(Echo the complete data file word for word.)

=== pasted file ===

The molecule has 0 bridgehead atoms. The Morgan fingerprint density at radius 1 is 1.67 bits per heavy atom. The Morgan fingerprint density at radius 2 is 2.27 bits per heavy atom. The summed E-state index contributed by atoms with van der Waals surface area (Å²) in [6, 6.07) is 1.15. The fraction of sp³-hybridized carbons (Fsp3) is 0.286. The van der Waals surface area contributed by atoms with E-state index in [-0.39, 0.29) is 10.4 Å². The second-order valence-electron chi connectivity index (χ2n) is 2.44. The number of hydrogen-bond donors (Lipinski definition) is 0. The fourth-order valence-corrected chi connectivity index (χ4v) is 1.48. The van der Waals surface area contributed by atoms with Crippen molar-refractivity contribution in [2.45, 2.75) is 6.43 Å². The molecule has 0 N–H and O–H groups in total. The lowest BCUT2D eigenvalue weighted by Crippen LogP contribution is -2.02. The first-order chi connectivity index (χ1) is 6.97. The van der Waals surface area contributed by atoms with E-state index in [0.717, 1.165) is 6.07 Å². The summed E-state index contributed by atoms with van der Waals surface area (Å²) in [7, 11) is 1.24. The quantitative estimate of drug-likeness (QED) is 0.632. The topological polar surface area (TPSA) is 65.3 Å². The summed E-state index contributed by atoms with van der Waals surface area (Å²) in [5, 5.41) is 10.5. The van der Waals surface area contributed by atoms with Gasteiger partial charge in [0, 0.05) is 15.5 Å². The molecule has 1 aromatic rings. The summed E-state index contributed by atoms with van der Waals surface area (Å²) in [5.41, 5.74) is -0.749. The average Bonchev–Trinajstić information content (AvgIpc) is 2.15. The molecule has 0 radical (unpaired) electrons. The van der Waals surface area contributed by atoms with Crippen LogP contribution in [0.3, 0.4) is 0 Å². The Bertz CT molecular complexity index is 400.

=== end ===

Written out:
The molecule has 0 bridgehead atoms. The Morgan fingerprint density at radius 1 is 1.67 bits per heavy atom. The Morgan fingerprint density at radius 2 is 2.27 bits per heavy atom. The summed E-state index contributed by atoms with van der Waals surface area (Å²) in [6, 6.07) is 1.15. The fraction of sp³-hybridized carbons (Fsp3) is 0.286. The van der Waals surface area contributed by atoms with E-state index in [-0.39, 0.29) is 10.4 Å². The second-order valence-electron chi connectivity index (χ2n) is 2.44. The number of hydrogen-bond donors (Lipinski definition) is 0. The fourth-order valence-corrected chi connectivity index (χ4v) is 1.48. The van der Waals surface area contributed by atoms with Crippen molar-refractivity contribution in [2.45, 2.75) is 6.43 Å². The molecule has 0 N–H and O–H groups in total. The lowest BCUT2D eigenvalue weighted by Crippen LogP contribution is -2.02. The first-order chi connectivity index (χ1) is 6.97. The van der Waals surface area contributed by atoms with E-state index in [0.717, 1.165) is 6.07 Å². The summed E-state index contributed by atoms with van der Waals surface area (Å²) in [7, 11) is 1.24. The quantitative estimate of drug-likeness (QED) is 0.632. The topological polar surface area (TPSA) is 65.3 Å². The summed E-state index contributed by atoms with van der Waals surface area (Å²) in [5, 5.41) is 10.5. The van der Waals surface area contributed by atoms with Gasteiger partial charge in [0, 0.05) is 15.5 Å². The molecule has 1 aromatic rings. The summed E-state index contributed by atoms with van der Waals surface area (Å²) in [5.41, 5.74) is -0.749. The average Bonchev–Trinajstić information content (AvgIpc) is 2.15. The molecule has 0 radical (unpaired) electrons. The van der Waals surface area contributed by atoms with Crippen LogP contribution in [0.3, 0.4) is 0 Å². The Bertz CT molecular complexity index is 400.